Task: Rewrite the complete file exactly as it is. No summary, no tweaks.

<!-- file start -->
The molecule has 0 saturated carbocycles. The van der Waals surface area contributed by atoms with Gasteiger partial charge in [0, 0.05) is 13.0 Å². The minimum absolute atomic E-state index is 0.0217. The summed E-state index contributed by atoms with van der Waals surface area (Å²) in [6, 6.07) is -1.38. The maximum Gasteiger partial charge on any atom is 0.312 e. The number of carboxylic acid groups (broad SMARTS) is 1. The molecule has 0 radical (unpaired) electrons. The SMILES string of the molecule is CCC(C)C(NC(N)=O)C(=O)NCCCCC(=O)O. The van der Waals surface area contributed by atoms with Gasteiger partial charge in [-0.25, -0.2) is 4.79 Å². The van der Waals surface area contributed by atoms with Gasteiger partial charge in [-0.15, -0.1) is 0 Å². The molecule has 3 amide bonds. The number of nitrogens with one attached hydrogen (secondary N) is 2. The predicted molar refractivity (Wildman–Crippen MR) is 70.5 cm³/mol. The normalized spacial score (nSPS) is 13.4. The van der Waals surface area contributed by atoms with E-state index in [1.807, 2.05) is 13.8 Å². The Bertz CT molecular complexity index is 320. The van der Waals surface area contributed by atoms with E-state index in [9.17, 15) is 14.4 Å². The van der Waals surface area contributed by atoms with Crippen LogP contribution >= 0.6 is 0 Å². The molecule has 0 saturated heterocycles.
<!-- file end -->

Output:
The molecule has 0 saturated carbocycles. The van der Waals surface area contributed by atoms with Gasteiger partial charge in [0, 0.05) is 13.0 Å². The minimum absolute atomic E-state index is 0.0217. The summed E-state index contributed by atoms with van der Waals surface area (Å²) in [6, 6.07) is -1.38. The maximum Gasteiger partial charge on any atom is 0.312 e. The number of carboxylic acid groups (broad SMARTS) is 1. The molecule has 0 radical (unpaired) electrons. The SMILES string of the molecule is CCC(C)C(NC(N)=O)C(=O)NCCCCC(=O)O. The van der Waals surface area contributed by atoms with Gasteiger partial charge in [-0.25, -0.2) is 4.79 Å². The van der Waals surface area contributed by atoms with Gasteiger partial charge in [-0.15, -0.1) is 0 Å². The molecule has 3 amide bonds. The number of nitrogens with one attached hydrogen (secondary N) is 2. The predicted molar refractivity (Wildman–Crippen MR) is 70.5 cm³/mol. The normalized spacial score (nSPS) is 13.4. The van der Waals surface area contributed by atoms with E-state index in [1.807, 2.05) is 13.8 Å². The Bertz CT molecular complexity index is 320. The van der Waals surface area contributed by atoms with E-state index in [9.17, 15) is 14.4 Å². The van der Waals surface area contributed by atoms with Crippen LogP contribution >= 0.6 is 0 Å². The molecule has 0 saturated heterocycles.